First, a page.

By David Bryant, Director of Communications
What came into focus on the emerald peak of Mauna Pulou astounded our team. The drone relayed footage of an incredibly precious plant. There, backdropped by Limahuli waterfall and nestled amongst a tapestry of other cliff-dwelling plants, grew laukahi (Plantago princeps var. anomala). A healing herb in Hawaiian medicinal practice, this cherished species has supported wildlife and people for generations. The critically endangered anomala variety is found only on Kauaʻi. Before this fateful flight in 2017, it was thought that less than 25 existed.
(L) Laukahi (Plantago princeps var. anomala). (R) Laukahi on Mauna Pulou as seen by drone
Lei Wann, director of Limahuli Garden and Preserve, shares “Laukahi can be interpreted as either ‘singular leaf’ or many ‘singular leaves’. If you think about how remote and exceptionally rare this variety of laukahi is, it adds more metaphorical meaning to the few individuals remaining.”
The images taken that day in Limahuli Valley revealed a new population. They had persisted in the refuge of these storied cliffs, above the fray of development and pressures of invasive species. That was the first time a drone had been used to discover rare plants in the Pacific, led by Ben Nyberg (GIS and drone program coordinator). While this was a seminal step, our journey to safeguard laukahi had just begun.
To help perpetuate this critically endangered species, our next objective was to bring laukahi into cultivation. But retrieving seeds and cuttings by rappelling methods would be dangerous if not impossible. Once again, we turned to drones. Our drone program worked with engineers at Outreach Robotics and researchers from the University of Sherbrooke to design the Mamba. This drone-based tool is equipped with a robotic arm that can safely collect plants once perilously out of reach. The Mamba has revolutionized our collecting methods. We can now remotely collect plant cuttings from otherwise inaccessible cliffs and dramatically reduce the transit time of fragile plant material back to our nursery.
The Mamba ascends to the peaks of Limahuli Valley
In 2022, our teams returned for a flight to Mauna Pulou, this time with the Mamba. Where we could once only look at these exceedingly rare plants, we could now reach out and bring hope home. That day, the Mamba’s arm grasped the woody stem of a laukahi and delicately removed a cutting. The team was elated. We could now attempt to grow a brighter future for this plant in our Conservation Nursery.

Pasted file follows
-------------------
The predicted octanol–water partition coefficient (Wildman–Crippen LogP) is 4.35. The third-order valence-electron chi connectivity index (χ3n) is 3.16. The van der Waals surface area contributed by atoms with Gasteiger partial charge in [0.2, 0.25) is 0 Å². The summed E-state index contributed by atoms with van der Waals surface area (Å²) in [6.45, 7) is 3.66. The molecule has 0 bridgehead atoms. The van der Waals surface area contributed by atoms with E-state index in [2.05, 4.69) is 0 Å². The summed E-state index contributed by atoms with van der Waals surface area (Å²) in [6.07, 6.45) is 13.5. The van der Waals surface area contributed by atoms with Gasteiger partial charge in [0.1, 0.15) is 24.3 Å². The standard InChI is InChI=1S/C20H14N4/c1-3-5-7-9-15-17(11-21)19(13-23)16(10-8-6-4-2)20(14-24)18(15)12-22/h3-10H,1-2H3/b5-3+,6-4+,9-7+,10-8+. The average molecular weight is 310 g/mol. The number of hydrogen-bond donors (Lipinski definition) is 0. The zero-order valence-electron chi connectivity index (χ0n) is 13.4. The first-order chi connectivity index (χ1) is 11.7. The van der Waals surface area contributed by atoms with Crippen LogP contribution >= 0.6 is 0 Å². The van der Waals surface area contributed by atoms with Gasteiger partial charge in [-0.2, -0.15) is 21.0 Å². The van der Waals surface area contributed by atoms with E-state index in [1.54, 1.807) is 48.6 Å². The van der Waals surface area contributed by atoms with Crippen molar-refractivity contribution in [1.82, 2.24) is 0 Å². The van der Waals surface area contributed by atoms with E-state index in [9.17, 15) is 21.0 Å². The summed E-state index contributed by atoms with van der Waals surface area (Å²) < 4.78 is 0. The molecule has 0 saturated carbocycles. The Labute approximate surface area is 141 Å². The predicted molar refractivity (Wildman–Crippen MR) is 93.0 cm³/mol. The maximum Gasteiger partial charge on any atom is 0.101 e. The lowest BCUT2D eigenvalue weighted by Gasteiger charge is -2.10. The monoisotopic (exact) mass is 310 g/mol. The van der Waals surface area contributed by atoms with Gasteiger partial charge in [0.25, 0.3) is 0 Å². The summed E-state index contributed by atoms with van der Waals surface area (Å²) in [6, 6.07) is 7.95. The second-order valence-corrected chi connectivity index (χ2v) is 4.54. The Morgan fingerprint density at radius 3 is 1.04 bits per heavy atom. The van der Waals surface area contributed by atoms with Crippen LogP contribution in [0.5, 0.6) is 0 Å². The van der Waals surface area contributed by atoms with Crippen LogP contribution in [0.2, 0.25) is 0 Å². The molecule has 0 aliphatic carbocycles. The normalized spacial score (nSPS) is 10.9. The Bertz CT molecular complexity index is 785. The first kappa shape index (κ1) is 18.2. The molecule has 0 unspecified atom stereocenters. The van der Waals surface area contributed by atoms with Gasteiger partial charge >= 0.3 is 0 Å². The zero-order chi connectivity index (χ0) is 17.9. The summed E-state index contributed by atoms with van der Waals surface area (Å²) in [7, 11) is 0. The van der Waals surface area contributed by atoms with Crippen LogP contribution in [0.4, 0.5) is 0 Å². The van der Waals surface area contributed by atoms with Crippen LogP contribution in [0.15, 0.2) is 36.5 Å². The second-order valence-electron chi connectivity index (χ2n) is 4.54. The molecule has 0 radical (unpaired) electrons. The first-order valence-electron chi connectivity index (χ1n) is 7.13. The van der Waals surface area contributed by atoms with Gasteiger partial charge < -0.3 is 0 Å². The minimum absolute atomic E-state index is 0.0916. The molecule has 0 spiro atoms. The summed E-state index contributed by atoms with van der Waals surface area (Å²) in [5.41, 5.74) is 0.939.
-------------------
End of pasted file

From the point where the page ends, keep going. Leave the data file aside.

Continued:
“It’s been amazing to see the laukahi story come full circle. When we found the plants in 2017, we thought they were impossible to access. Now only five years later, we have those exact individuals growing in our nursery. It highlights just how far the technology has progressed” shares Ben.
(L) Lei Wann holding the freshly picked laukahi cutting. (R) Rhian Campbell with the rooted laukahi in our propagation lab
For nursery manager Rhian Campbell, “Protecting rare plants is both a challenge and responsibility.” Growing and caring for irreplaceable plants like the laukahi requires a deep understanding of their growing conditions and needs, which can often start off as a mystery. For Rhian, caring for these plants translates to caring for the ʻāina (land). “I view plants as integral members of a larger community that we are all a part of. I know deep down that we depend on healthy connections between all members of that community in order to survive.”
Once the laukahi cutting collected by the Mamba made its way to Rhian, the challenge before her and the nursery team was to successfully root the plant. Laukahi are notoriously difficult to root. The nursery team used a mixture of educated guesswork, a new propagation technique, and kept the cutting in a climate-controlled lab. All the investment and passion paid off: the laukahi rooted!
Soon after, hope not only took root – it flowered and seeded! The Mamba-collected plant developed several flowering heads and when we gently shook each to release pollen, seeds fell into the container underneath the plant. Several of these seeds have germinated and are surviving in our nursery. Rhian was also able to provide our Seed Bank with approximately 500 seeds for safekeeping.
Rhian Campbell collecting seeds from the flowering laukahi plant
At NTBG, we’ve been known to go to great lengths for plants. From rappelling down the world’s tallest sea cliffs to using drones to collect once-inaccessible species, we are passionate about plant conservation. Why? When we care for plants, we care for our ecosystems and communities. One day, we hope to restore populations of laukahi plants in their natural habitats and keep cultural connections to this revered species alive. The flowering plant in our nursery has given us more than 500 reasons to be hopeful.
Plants nourish our ecosystems and communities in countless ways. When we care for plants, they continue caring for us. Help us grow a brighter tomorrow for tropical plants.